Estimating Alternative Departure Time Choice Models Using Nested, Mixed, Latent Class, Ordered and OGV Logit, Applying the Most Appropriate Model Within the London Borough of Islington’s Multi Mode Model Which Used Clocktime Assignment, and Investigating



Estimating Alternative Departure Time Choice Models Using Nested, Mixed, Latent Class, Ordered and OGV Logit, Applying the Most Appropriate Model Within the London Borough of Islington’s Multi Mode Model Which Used Clocktime Assignment, and Investigating

Authors

Peter Davidson, Peter Davidson Consultancy, Adam Thomas, Peter Davidson Consultancy, Collins Teye-ali, Peter Davidson Consultancy

Description

This project was an investigation into adding a time interval choice component to an existing multi-modal model of Islington. It sought to identify a suitable model form, investigate the clock time assignment at reproducing travel time at different times of the day and find how well these performed when asked to test various types and levels of policy intervention.

Abstract

This project was an investigation into adding a time interval choice component to an existing multi-modal model of Islington. It sought to identify a suitable model form, investigate the clock time assignment at reproducing travel time at different times of the day and find how well these performed when asked to test various types and levels of policy intervention.

Various model departure time choice models including multinomial, nested, mixed, latent class, ordered and OGEV logit were estimated on the London Area Traffic Survey household interview 2001 data. Preferred arrival times were added to the observed trip records by imputation using a slightly modified version of PATSI, a program written as part of the development of the Department for Transport’s HADES software in the late 1990s.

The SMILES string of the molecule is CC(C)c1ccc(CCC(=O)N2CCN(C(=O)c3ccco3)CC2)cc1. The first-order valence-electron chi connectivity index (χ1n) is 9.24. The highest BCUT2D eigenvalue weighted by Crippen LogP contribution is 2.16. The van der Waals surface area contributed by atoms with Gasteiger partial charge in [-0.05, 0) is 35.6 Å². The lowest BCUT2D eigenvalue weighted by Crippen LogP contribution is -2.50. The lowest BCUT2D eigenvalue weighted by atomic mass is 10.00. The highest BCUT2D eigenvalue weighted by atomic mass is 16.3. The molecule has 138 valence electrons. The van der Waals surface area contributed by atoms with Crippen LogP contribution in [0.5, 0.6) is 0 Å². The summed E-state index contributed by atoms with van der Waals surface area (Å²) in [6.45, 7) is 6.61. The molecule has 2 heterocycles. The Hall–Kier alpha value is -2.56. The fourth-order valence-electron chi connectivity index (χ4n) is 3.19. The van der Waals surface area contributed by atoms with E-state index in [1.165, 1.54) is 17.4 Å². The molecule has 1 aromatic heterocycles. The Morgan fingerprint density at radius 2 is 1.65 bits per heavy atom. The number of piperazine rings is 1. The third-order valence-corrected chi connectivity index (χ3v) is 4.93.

One departure time choice model was selected and incorporated into the full supply-demand model structure. In modifying the existing multi-modal model to include departure time choice, the assignment component was changed from the traditional peak hour approach to a continuum of 24 half-hour clocktime assignments, modelling traffic throughout the 12 hour day and linking network conditions and trips in progress at the end of one interval to the start of the next. This was shown to be a necessary modification which worked well at providing travel costs for the demand models.

Four example scenarios were used to assess the model’s response to different types and levels of intervention. These showed that the model’s behaviour performed according to a priori expectations. Simple analysis of the choice model outputs, assigned traffic volumes and consumer surplus benefits showed that the inclusion of time interval choice was justified in terms of improving model accuracy and the range of uses of the model. This study verified that the departure time choice could be nested in an existing multi mode model using the inclusive value. It also showed that clock time assignment worked well at measuring the different congestion conditions throughout the day.

This is an important piece of work which contributes to our knowledge of departure time choice modelling in practice - there are not many examples of successfully including departure time choice into an existing working multi-mode model. One of the main obstacles has been the limited scope in assignment models for getting different skims for each time interval throughout the day. Using clock time assignment, we were able to get different skims to a granularity of 10 minutes ie we could get different skims for each of the 72 ten minute time intervals through the 12 hour day.

Publisher

Association for European Transport